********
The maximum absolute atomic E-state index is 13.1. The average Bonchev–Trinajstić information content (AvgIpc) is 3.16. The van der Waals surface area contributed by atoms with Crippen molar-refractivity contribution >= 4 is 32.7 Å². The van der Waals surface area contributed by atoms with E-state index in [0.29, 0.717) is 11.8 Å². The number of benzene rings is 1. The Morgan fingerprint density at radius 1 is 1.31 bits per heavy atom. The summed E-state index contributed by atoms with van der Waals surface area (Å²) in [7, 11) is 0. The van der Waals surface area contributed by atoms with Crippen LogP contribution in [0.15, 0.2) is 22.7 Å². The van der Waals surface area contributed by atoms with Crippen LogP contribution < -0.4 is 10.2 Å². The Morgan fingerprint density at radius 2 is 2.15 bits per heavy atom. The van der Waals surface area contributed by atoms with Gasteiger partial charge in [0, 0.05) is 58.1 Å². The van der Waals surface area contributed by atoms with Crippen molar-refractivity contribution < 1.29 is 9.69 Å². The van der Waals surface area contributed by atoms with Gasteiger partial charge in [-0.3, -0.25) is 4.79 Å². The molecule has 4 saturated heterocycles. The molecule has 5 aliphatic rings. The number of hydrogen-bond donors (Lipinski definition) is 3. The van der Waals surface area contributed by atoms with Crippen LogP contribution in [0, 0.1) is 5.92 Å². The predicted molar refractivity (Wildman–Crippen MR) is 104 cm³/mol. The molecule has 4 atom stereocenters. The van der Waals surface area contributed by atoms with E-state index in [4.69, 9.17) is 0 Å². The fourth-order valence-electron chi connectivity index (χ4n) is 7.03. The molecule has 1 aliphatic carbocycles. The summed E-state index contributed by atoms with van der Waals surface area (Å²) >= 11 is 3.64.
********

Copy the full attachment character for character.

The maximum absolute atomic E-state index is 13.1. The average Bonchev–Trinajstić information content (AvgIpc) is 3.16. The van der Waals surface area contributed by atoms with Crippen molar-refractivity contribution >= 4 is 32.7 Å². The van der Waals surface area contributed by atoms with E-state index in [0.29, 0.717) is 11.8 Å². The number of benzene rings is 1. The Morgan fingerprint density at radius 1 is 1.31 bits per heavy atom. The summed E-state index contributed by atoms with van der Waals surface area (Å²) in [7, 11) is 0. The van der Waals surface area contributed by atoms with Crippen LogP contribution in [0.15, 0.2) is 22.7 Å². The van der Waals surface area contributed by atoms with Crippen LogP contribution < -0.4 is 10.2 Å². The Morgan fingerprint density at radius 2 is 2.15 bits per heavy atom. The van der Waals surface area contributed by atoms with Gasteiger partial charge in [0, 0.05) is 58.1 Å². The van der Waals surface area contributed by atoms with Crippen molar-refractivity contribution < 1.29 is 9.69 Å². The van der Waals surface area contributed by atoms with Gasteiger partial charge in [-0.3, -0.25) is 4.79 Å². The molecule has 4 saturated heterocycles. The molecule has 5 aliphatic rings. The number of hydrogen-bond donors (Lipinski definition) is 3. The van der Waals surface area contributed by atoms with Crippen LogP contribution in [0, 0.1) is 5.92 Å². The predicted molar refractivity (Wildman–Crippen MR) is 104 cm³/mol. The molecule has 4 atom stereocenters. The van der Waals surface area contributed by atoms with E-state index in [4.69, 9.17) is 0 Å². The fourth-order valence-electron chi connectivity index (χ4n) is 7.03. The molecule has 1 aliphatic carbocycles. The summed E-state index contributed by atoms with van der Waals surface area (Å²) >= 11 is 3.64.